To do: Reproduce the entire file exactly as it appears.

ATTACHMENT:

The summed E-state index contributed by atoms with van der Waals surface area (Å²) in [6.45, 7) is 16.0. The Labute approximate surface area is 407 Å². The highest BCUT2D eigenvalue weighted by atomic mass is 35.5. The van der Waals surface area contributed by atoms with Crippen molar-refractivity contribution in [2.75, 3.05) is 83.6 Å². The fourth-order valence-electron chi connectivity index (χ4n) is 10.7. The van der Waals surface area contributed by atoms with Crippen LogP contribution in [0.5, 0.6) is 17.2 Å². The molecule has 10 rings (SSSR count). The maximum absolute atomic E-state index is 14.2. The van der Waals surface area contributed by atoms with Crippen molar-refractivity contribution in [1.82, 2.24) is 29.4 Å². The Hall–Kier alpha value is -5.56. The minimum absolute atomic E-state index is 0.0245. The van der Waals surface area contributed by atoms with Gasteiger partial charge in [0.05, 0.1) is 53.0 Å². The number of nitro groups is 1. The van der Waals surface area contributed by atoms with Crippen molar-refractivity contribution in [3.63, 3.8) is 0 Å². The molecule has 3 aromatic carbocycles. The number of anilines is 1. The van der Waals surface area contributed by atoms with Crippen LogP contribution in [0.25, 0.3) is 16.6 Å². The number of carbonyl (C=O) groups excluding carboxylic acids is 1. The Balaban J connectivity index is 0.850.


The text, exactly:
The summed E-state index contributed by atoms with van der Waals surface area (Å²) in [6.45, 7) is 16.0. The Labute approximate surface area is 407 Å². The highest BCUT2D eigenvalue weighted by atomic mass is 35.5. The van der Waals surface area contributed by atoms with Crippen molar-refractivity contribution in [2.75, 3.05) is 83.6 Å². The fourth-order valence-electron chi connectivity index (χ4n) is 10.7. The van der Waals surface area contributed by atoms with Crippen LogP contribution in [0.5, 0.6) is 17.2 Å². The molecule has 10 rings (SSSR count). The maximum absolute atomic E-state index is 14.2. The van der Waals surface area contributed by atoms with Crippen molar-refractivity contribution in [1.82, 2.24) is 29.4 Å². The Hall–Kier alpha value is -5.56. The minimum absolute atomic E-state index is 0.0245. The van der Waals surface area contributed by atoms with Gasteiger partial charge in [0.05, 0.1) is 53.0 Å². The number of nitro groups is 1. The van der Waals surface area contributed by atoms with Crippen molar-refractivity contribution in [3.63, 3.8) is 0 Å². The molecule has 3 aromatic carbocycles. The number of anilines is 1. The van der Waals surface area contributed by atoms with Crippen LogP contribution in [0.25, 0.3) is 16.6 Å². The number of carbonyl (C=O) groups excluding carboxylic acids is 1. The Balaban J connectivity index is 0.850.